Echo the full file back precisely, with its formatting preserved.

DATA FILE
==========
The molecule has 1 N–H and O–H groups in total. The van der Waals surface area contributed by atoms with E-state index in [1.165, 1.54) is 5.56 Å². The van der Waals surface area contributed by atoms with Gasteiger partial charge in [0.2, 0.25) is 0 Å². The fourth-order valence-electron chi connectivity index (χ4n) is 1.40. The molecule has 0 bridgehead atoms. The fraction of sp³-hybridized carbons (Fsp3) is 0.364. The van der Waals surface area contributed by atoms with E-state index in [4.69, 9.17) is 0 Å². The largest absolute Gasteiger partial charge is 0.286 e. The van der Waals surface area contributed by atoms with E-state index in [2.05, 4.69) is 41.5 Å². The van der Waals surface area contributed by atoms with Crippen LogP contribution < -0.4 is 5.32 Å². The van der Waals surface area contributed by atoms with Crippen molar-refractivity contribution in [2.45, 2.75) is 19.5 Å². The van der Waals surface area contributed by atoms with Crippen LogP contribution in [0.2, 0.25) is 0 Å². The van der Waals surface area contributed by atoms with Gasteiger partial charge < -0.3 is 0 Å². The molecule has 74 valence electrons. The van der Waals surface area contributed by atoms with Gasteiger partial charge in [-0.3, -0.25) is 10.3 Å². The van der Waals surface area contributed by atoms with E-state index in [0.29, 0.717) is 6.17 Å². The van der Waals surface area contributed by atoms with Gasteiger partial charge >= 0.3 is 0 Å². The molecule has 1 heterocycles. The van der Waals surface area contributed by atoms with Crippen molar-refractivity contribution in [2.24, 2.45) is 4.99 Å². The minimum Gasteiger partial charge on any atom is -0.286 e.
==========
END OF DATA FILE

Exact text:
The molecule has 1 N–H and O–H groups in total. The van der Waals surface area contributed by atoms with E-state index in [1.165, 1.54) is 5.56 Å². The van der Waals surface area contributed by atoms with Gasteiger partial charge in [0.2, 0.25) is 0 Å². The fourth-order valence-electron chi connectivity index (χ4n) is 1.40. The molecule has 0 bridgehead atoms. The fraction of sp³-hybridized carbons (Fsp3) is 0.364. The van der Waals surface area contributed by atoms with E-state index in [4.69, 9.17) is 0 Å². The largest absolute Gasteiger partial charge is 0.286 e. The van der Waals surface area contributed by atoms with E-state index in [2.05, 4.69) is 41.5 Å². The van der Waals surface area contributed by atoms with Crippen LogP contribution < -0.4 is 5.32 Å². The van der Waals surface area contributed by atoms with Crippen molar-refractivity contribution in [2.45, 2.75) is 19.5 Å². The van der Waals surface area contributed by atoms with Crippen LogP contribution in [0.2, 0.25) is 0 Å². The van der Waals surface area contributed by atoms with Gasteiger partial charge < -0.3 is 0 Å². The molecule has 74 valence electrons. The van der Waals surface area contributed by atoms with Gasteiger partial charge in [-0.3, -0.25) is 10.3 Å². The van der Waals surface area contributed by atoms with E-state index in [0.29, 0.717) is 6.17 Å². The van der Waals surface area contributed by atoms with Gasteiger partial charge >= 0.3 is 0 Å². The molecule has 1 heterocycles. The van der Waals surface area contributed by atoms with Crippen molar-refractivity contribution in [2.24, 2.45) is 4.99 Å². The minimum Gasteiger partial charge on any atom is -0.286 e.